The allure of franchising can be intoxicating. Many young people (fresh out of college or with very little business experience) see franchising as a logical shot at owning their own business. Franchising can also offer a fresh start following corporate downsizing. So long as the required financing can be worked out in advance and the franchise agreement approved, the next major step is operations. It's where the rubber meets the road.
The early days of operating a franchise can be stressful and filled with long hours. After all, you're trying to get a new business off the ground. That's no simple task for any business person. Depending on the franchise brand and your own skill set, it may require more than one person to get the business off the ground. You may need an operating partner. But do you know what to look for (and what to avoid) in a partner? Finding a talented and complementary franchising partner to help you run the day-to-day business is an important decision and it can be challenging.
If this is your first go around with franchising, it probably makes sense to at least consider an operating partner. You'll want to look hard and carefully to find a good partner. It's possible you just may need a partner more than you even realize.
If you're just out of college you're not going to have any significant business operations background or experience. Sure, you may have studied business marketing, management, and accounting, but theory does not always meet reality. It could be a huge benefit to you to find a partner who has some experience "in the field." Likewise, if you've spent that last 20 years working as a structural engineer, you're going to lack some fundamental business skills. But that's okay. Here's where finding a good operating partner comes in to play. Here are 3 important strategies to consider if you're looking for an operating partner:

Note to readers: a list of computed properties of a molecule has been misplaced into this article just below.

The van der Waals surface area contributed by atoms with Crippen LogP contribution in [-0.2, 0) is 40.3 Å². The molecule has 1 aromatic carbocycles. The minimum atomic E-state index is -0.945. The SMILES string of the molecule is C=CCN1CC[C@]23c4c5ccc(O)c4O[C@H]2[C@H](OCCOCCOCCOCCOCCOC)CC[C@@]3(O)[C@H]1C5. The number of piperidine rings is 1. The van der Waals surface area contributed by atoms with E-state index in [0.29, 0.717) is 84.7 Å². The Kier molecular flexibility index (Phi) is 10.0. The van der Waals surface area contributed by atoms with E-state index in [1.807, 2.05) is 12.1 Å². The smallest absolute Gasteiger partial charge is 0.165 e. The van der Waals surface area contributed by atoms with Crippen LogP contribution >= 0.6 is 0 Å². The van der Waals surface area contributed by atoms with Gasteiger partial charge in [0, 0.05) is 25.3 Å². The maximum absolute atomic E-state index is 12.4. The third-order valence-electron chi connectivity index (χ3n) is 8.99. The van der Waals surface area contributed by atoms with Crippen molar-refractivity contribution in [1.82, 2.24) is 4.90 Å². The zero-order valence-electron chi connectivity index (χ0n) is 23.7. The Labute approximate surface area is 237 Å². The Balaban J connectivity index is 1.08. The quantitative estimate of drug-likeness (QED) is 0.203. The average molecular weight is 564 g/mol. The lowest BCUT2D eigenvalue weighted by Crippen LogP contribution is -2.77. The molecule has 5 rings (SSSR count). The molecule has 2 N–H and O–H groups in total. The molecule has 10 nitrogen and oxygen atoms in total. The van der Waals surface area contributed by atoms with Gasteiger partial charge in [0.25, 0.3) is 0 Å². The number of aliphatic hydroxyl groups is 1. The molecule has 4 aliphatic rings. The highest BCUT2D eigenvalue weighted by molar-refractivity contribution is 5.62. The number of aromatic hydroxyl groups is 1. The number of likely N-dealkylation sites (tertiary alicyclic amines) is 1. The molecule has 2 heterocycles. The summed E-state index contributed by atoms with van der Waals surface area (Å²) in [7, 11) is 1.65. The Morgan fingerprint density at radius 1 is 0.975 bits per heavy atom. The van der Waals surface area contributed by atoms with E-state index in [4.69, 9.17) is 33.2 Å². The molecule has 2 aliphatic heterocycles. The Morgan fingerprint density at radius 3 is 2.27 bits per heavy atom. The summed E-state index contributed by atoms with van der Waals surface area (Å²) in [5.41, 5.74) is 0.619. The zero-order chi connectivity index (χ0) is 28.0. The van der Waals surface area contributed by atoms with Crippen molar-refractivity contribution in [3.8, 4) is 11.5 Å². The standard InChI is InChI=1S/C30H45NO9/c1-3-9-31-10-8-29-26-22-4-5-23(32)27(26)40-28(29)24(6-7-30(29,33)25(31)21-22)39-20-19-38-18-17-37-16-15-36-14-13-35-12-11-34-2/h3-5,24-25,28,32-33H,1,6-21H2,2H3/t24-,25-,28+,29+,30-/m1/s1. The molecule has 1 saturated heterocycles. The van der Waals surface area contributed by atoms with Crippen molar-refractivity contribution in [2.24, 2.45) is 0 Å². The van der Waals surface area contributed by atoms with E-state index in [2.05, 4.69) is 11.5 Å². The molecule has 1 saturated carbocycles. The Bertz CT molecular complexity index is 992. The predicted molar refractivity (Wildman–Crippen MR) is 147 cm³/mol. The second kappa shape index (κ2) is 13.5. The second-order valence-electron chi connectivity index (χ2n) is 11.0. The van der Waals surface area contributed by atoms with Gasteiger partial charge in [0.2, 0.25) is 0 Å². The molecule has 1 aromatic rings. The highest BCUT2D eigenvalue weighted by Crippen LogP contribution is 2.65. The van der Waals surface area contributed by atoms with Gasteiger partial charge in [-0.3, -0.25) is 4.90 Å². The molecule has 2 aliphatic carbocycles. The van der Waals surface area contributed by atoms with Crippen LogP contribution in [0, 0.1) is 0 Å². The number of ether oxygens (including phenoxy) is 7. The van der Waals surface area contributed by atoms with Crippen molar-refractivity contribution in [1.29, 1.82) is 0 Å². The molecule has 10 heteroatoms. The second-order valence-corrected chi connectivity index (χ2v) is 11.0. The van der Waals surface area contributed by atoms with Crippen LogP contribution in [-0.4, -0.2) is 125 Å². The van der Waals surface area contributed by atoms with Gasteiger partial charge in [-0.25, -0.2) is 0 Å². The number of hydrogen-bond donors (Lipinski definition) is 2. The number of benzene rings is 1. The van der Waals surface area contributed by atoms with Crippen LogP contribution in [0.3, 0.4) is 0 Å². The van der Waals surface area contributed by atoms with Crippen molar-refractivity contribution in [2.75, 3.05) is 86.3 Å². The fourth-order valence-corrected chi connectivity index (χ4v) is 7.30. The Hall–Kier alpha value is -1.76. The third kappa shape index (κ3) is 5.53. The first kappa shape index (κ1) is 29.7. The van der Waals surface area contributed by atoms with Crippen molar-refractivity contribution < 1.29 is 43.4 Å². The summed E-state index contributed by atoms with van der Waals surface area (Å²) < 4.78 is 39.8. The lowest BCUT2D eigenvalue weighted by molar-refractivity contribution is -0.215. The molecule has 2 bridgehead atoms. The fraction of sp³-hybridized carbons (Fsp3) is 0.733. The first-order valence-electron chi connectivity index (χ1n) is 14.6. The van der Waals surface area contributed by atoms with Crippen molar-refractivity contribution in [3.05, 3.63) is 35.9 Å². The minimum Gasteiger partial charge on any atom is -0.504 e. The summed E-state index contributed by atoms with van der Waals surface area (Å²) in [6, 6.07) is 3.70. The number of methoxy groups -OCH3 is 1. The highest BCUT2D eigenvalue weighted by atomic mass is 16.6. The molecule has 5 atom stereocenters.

Common goals and objectives are imperative. You will want to make sure that your partner shares your same sense of urgency at getting the business up and running. Do you share the same business and personal philosophies? Are you both willing to work 18-hour days in the beginning? Are you both in this for the long haul? Are you both interested in long-term growth? Obviously, you don't need a clone, but you should have enough in common with your operating partner that you're not butting heads two weeks into your new venture.
This is a biggie. Honestly examine your skill set. Think in terms of marketing, managing, finances/accounting, customer service, technology; but also your personality type, demeanor, operating and management style, etc. You'll want to identify the areas where you are strongest and feel most confident. Now, look for a partner that can fill the gap in the places where you are not as strong. Working together, you'll form a well-rounded management team.
When searching for an operating partner, look for someone who has deep knowledge and understanding of the local market where the franchise will be located. This can help in everything from site selection to marketing. As a franchisee, you need to know as much as you can about local demographics. If you don't know, find a partner who does. You're going to need vendors and suppliers. You'll need full and part-time employees. Someone with a deep knowledge of the local market can help in these areas. Again, the point is to complement any weaknesses you may have by finding a great partner.
Next time we'll take a look at what it's really like once you've teamed up with a partner and opened that first unit. This is where you will discover if you and your partner have the ability to implement the plan and stick to it. The success of your franchise could be determined by this.
16.2: Franchising With Operational Partners
16.4: How To Work With An Operating Partner